By Barry Lee Brisco
The 356 Fahrgestell Nr or "chassis number", also known (incorrectly) as the VIN*, can be found in three places on the car in its complete five or six digit form (partial numbers are found in other locations not described here). Photos of these three locations in a 1959 356A coupe are shown below. This is a Reutter-built car: 356s built by other coachbuilders may be different (see end of this article for more information).
Below: on the trunk floor just behind the spare tire strap loop (remove the spare tire and the rubber trunk mat to see it)
Below: next to "Fahrgestell Nr" in the upper right corner of the large aluminum plaque that is riveted to the trunk floor between the front right fender inner wall and the side of the gas tank. More information about the smaller "MODELL" plaque. These were only used in some 1959, 1960, and maybe 1961 cars.
Below: on the Karosserie (coachbuilder) plaque that is riveted to the driver side hinge plate cover which is only visible when the driver's door is open. "Kunstharzlack" translates as "synthetic varnish" (essentially, "paint") and "Farbton" means "color" (of the paint). For a list of 356 paint colors and numbers, see this page at www.stoddard.com. Some cars were delivered with no Farbton plaque, or they had a plaque but no paint code was stamped on it. It is not clear why this happened (it seems particularly common for 1958 cars) though sometimes it may have been because the car was painted a custom color and there was no code number for it. Of course if your paint code plaque is missing, maybe it was removed by a previous owner for a re-paint and never put back on.
There was one more location on some T5 and possibly all T6 cars: stamped vertically on the passenger side door pillar which is concealed by the aluminum cover plate. (Photo at right courtesy of Bruce Baker)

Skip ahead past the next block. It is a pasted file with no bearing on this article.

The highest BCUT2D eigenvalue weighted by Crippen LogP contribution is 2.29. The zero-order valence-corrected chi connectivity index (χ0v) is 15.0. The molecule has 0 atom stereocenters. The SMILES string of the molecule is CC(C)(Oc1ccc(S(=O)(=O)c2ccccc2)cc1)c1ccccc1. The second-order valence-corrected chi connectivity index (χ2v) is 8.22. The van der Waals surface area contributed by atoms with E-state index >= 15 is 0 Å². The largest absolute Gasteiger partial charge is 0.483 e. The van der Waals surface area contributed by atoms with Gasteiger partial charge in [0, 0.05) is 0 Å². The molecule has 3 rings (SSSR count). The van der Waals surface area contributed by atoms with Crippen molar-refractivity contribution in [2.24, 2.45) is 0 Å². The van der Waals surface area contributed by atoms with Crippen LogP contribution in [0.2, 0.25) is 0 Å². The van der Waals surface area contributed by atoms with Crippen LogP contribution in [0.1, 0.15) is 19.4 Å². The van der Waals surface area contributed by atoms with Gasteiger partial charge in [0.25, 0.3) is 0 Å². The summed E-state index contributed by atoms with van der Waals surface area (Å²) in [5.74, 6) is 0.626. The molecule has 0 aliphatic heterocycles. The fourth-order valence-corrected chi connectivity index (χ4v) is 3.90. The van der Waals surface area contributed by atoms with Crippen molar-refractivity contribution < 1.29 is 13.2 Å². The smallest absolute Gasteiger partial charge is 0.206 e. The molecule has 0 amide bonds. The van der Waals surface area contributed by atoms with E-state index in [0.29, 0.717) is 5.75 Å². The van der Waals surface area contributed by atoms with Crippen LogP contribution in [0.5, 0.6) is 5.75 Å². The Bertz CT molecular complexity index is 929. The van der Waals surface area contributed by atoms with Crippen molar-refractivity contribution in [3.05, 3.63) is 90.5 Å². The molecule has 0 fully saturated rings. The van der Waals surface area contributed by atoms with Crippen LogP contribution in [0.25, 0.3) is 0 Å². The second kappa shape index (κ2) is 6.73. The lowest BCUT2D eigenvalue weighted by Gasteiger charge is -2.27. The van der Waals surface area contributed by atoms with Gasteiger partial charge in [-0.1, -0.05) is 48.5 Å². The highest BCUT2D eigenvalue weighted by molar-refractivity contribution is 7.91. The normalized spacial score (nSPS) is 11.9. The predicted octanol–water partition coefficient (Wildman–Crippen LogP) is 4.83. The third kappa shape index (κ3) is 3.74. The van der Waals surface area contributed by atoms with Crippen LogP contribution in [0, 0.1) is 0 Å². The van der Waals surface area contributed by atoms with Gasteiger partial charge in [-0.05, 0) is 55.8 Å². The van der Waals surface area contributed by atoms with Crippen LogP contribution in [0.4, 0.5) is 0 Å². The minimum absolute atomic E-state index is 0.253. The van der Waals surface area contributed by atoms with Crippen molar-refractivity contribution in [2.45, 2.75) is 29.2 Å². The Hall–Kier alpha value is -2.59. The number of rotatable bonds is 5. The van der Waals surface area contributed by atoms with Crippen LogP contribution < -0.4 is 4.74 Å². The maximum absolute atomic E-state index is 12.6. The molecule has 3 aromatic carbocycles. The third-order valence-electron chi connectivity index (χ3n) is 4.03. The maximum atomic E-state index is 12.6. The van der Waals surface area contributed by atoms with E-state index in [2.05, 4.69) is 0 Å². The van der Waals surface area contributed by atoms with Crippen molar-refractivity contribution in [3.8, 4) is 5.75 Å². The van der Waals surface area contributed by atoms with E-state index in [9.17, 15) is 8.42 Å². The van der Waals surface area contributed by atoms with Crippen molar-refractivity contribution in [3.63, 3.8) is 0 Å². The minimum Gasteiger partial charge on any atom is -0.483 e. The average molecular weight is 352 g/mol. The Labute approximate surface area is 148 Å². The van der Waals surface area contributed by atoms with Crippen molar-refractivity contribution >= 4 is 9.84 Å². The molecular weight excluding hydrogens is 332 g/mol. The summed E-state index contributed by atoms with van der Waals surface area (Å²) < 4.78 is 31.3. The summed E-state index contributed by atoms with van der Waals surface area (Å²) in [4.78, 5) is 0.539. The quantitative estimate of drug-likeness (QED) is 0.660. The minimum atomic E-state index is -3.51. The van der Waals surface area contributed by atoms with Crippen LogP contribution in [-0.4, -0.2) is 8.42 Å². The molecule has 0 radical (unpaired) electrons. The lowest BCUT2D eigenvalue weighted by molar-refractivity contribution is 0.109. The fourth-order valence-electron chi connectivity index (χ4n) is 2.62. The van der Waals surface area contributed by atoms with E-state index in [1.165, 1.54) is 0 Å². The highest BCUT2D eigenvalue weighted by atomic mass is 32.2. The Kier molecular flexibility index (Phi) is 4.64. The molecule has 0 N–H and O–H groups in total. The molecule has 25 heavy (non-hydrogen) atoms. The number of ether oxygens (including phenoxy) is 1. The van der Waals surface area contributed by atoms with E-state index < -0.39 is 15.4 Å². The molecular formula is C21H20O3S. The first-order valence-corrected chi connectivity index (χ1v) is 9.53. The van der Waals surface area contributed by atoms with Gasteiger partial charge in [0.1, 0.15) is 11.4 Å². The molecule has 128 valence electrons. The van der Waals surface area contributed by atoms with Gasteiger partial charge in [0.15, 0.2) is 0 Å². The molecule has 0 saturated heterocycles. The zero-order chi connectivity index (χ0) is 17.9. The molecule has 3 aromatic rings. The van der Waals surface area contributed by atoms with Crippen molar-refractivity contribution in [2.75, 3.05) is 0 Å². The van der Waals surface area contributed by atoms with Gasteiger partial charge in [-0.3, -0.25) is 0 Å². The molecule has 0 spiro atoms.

Besides the locations showing the complete chassis number, the last two or three digits of the number are typically stamped in several other locations, including the driver side hood hinge flange (first photo below), the upper left corner of the rain shield (second photo, John Chatley notes he has seen them in the middle and lower areas as well) and on the inside surface of each door (below). The upholstered door panel must be removed to see the numbers, which are either stamped or often written with a crayon (sometimes in yellow). If there are no numbers in those locations, either those parts are not original to the car or maybe someone just forgot to stamp them at the factory: it's not possible to say either with certainty.
Porsche contracted with Reutter to produce 356 bodies from 1950 to 1965, but also used other coachbuilders that may have stamped the partial chassis number in additional locations or fewer locations.
Drauz built the Convertible D and early T5 Roadster models and put the partial number in quite a few other locations, see this page for details. D'Iteren built the T5 and T6 Roadster model in the latter half of 1961. Karmann built the "Hardtop" coupe model in 1961 and 1962 and built coupes from 1962 until the end of 356 production. And Glaser built the earliest Cabriolets from 1950 through 1952.
* Technically, what is commonly called the "VIN" is really the Porsche chassis number, as the VIN system for auto identification did not come into use in the US until 1981. More information on the VIN system.